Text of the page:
Poetic atmosphere returned, of a Hebraic flavor this time, in a quiet setting of the traditional greeting “Shalom aleikhem.”  A plea for tolerance (“I follow the religion of love”) by the 13th-century Sufi poet Ibn Arabi was set to a lightly orchestrated but somewhat spiky dance with brass interjections, as the chorus slowly sang the text in medieval-sounding fifths. 

The King-honoring work closed, appropriately enough, with the text of the civil-rights anthem We Shall Overcome, although this setting alluded only faintly to the iconic original tune as the choral parts overlapped in irregular lines, like voices in a crowd.

This movement, like the first and third, concluded with repetitions of the word “peace” in multiple languages, up to 20 by work’s end, representing (the composer wrote in a program note) over 100 countries. If the celebratory finish meant singing “peace” at the top of one’s lungs, well, so be it. Ranjbaran’s work, which had packed so much local color and variety of expression into its short span, was warmly received by its first (and likely far from last) audience.

Before 20th-century African-Americans could begin to “overcome” racial prejudice in society, their ancestors had to throw off the shackles of slavery, which many did with the help of the secret network documented in the 1877 book The Underground Railroad Records by William Still, a leading “conductor” on that line. (William Still, the 19th-century African-American abolitionist, was not related to William Grant Still, the 20th-century African-American composer.)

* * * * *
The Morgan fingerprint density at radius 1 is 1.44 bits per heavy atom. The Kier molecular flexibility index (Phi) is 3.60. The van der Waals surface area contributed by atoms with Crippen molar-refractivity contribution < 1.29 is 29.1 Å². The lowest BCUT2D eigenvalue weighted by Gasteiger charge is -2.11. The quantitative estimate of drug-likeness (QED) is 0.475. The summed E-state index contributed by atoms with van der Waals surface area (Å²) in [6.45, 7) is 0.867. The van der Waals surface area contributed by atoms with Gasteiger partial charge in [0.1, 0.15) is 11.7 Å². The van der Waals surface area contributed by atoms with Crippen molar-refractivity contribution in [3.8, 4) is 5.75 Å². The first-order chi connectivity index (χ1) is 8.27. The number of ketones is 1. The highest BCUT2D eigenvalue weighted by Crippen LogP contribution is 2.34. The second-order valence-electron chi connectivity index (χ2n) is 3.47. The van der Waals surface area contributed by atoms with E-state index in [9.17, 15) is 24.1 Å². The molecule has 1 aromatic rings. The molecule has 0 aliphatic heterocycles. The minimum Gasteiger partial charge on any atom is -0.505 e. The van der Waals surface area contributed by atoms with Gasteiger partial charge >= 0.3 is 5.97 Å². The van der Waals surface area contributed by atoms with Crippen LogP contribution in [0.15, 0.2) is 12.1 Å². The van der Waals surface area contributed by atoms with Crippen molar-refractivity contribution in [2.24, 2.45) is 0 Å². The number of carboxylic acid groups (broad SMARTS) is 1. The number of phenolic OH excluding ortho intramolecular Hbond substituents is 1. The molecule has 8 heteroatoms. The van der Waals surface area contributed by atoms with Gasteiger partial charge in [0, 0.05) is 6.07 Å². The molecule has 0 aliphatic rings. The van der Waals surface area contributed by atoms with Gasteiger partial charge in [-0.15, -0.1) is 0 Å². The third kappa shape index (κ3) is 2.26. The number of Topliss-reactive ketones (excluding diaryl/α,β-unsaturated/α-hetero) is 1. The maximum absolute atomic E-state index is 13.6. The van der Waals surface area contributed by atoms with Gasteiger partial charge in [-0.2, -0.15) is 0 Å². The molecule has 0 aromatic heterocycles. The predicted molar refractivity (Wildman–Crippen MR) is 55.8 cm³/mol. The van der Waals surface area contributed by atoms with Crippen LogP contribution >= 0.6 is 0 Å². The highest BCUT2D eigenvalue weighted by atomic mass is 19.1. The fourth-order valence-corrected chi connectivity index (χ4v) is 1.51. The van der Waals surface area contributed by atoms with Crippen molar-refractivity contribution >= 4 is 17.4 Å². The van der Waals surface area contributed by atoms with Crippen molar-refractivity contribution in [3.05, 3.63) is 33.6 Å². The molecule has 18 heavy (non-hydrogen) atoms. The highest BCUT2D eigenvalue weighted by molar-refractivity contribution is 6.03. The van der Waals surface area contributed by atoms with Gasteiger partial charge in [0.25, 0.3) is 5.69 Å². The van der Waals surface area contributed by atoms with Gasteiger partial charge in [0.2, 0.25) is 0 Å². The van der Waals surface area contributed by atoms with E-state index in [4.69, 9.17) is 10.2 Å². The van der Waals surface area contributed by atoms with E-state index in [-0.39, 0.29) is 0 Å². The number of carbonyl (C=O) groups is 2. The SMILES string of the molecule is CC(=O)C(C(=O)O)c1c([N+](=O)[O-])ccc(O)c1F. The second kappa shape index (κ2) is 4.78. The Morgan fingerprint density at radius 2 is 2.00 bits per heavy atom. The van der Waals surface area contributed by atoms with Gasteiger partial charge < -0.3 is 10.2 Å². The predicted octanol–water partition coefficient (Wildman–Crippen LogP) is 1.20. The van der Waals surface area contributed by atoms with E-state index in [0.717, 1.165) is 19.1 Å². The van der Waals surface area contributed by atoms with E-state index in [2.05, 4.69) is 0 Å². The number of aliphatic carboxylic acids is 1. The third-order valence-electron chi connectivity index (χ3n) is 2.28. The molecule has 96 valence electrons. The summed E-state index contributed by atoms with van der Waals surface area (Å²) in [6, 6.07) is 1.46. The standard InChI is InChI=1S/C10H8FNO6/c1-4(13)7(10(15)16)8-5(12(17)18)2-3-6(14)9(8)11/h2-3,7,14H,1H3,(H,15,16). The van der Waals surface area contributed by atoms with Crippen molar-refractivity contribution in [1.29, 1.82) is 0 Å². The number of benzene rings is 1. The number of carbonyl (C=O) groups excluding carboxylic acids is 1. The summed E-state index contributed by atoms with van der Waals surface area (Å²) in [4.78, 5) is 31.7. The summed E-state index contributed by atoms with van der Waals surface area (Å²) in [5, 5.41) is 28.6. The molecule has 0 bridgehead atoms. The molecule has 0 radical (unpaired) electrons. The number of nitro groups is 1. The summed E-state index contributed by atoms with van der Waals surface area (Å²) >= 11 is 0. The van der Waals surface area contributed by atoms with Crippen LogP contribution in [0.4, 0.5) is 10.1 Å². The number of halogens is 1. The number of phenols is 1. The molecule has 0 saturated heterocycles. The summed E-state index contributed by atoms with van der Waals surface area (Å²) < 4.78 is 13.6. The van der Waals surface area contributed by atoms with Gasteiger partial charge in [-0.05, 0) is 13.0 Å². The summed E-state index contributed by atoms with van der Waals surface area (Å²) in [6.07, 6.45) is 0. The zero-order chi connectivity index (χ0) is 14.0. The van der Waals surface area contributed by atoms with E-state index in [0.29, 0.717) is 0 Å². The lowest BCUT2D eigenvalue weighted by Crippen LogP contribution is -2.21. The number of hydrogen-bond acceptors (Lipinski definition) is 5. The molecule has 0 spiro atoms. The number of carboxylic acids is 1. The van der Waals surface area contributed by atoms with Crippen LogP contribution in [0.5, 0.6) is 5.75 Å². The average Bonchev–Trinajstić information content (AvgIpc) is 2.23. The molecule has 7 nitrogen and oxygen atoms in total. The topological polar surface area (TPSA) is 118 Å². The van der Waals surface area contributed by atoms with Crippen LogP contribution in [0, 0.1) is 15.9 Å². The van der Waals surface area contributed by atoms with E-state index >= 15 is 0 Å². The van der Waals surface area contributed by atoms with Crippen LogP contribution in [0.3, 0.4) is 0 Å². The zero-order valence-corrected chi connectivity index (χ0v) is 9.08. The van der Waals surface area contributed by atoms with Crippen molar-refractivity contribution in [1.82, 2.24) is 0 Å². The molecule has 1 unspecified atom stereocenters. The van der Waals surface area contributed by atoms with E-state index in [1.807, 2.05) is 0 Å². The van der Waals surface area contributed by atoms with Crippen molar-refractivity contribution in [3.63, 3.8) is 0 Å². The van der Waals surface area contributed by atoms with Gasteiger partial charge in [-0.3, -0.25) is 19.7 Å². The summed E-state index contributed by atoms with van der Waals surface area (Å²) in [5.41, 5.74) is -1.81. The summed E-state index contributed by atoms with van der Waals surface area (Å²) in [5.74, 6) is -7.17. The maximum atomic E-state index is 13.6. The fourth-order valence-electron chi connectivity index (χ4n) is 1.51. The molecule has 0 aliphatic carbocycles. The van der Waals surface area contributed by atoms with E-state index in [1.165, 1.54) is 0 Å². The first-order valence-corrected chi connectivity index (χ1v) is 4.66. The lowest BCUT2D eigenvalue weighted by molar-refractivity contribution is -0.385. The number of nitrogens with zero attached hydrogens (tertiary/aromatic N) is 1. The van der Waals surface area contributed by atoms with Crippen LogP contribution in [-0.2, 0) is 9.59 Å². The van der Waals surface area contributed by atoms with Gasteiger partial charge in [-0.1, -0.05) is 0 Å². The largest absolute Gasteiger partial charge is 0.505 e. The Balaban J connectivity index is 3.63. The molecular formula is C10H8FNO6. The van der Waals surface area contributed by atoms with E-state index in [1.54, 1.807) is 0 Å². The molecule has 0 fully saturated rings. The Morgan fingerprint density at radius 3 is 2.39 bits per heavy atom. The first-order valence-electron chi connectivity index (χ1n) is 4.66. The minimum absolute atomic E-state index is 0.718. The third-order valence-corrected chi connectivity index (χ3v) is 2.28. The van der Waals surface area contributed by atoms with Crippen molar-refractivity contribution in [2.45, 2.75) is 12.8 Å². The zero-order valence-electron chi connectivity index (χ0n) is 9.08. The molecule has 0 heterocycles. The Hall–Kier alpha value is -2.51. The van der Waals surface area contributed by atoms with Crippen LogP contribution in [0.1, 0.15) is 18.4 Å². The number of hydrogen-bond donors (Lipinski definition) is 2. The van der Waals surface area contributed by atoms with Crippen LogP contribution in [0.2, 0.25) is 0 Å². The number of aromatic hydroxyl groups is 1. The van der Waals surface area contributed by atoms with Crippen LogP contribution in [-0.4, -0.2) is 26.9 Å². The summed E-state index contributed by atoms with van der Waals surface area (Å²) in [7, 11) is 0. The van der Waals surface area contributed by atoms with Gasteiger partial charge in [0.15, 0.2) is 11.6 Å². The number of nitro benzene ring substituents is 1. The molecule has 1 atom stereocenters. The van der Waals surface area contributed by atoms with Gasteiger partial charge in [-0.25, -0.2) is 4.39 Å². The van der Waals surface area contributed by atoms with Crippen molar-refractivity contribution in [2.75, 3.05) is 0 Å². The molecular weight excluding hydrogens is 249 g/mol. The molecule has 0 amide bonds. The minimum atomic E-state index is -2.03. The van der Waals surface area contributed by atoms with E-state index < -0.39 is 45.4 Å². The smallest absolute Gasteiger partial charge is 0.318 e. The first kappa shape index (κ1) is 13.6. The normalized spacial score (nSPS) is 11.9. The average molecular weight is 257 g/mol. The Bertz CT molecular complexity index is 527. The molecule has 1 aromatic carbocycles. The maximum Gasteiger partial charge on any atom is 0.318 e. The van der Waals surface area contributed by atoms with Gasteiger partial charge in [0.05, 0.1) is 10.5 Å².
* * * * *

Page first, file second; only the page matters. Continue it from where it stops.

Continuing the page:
Still not only helped countless people escape to freedom, but he saved everything—not just his interviews with fleeing slaves and their hair-raising travel narratives, but things like bills and meeting minutes. Happily none of the latter made it into Campbell’s libretto, but much else did, including many names and places (sung as a kind of sound collage by a quartet of soloists), reward posters, gripping or humorous tales from the road, interviews, and touching thank-you letters to Still.

Moravec’s setting of all this material was unquestionably an oratorio in the full quasi-operatic sense, rich in character, action, and vocal display, and also cinematic in rhythm, cutting from intimate moments to breathless chase scenes and back.

The chorus played mostly a supporting role, but did step forward as a fierce pack of bounty hunters (“Reward will be paid! Runaway slave!”) and later, in rapid dialogue with tenor soloist Joshua Blue, murmured encouragement to the terrified runaway as he jumped at every noise and shadow. While the chorus brought these moments vividly to life, it was good to have the printed text at hand, as crystal-clear diction in a group that size is a hard thing to achieve.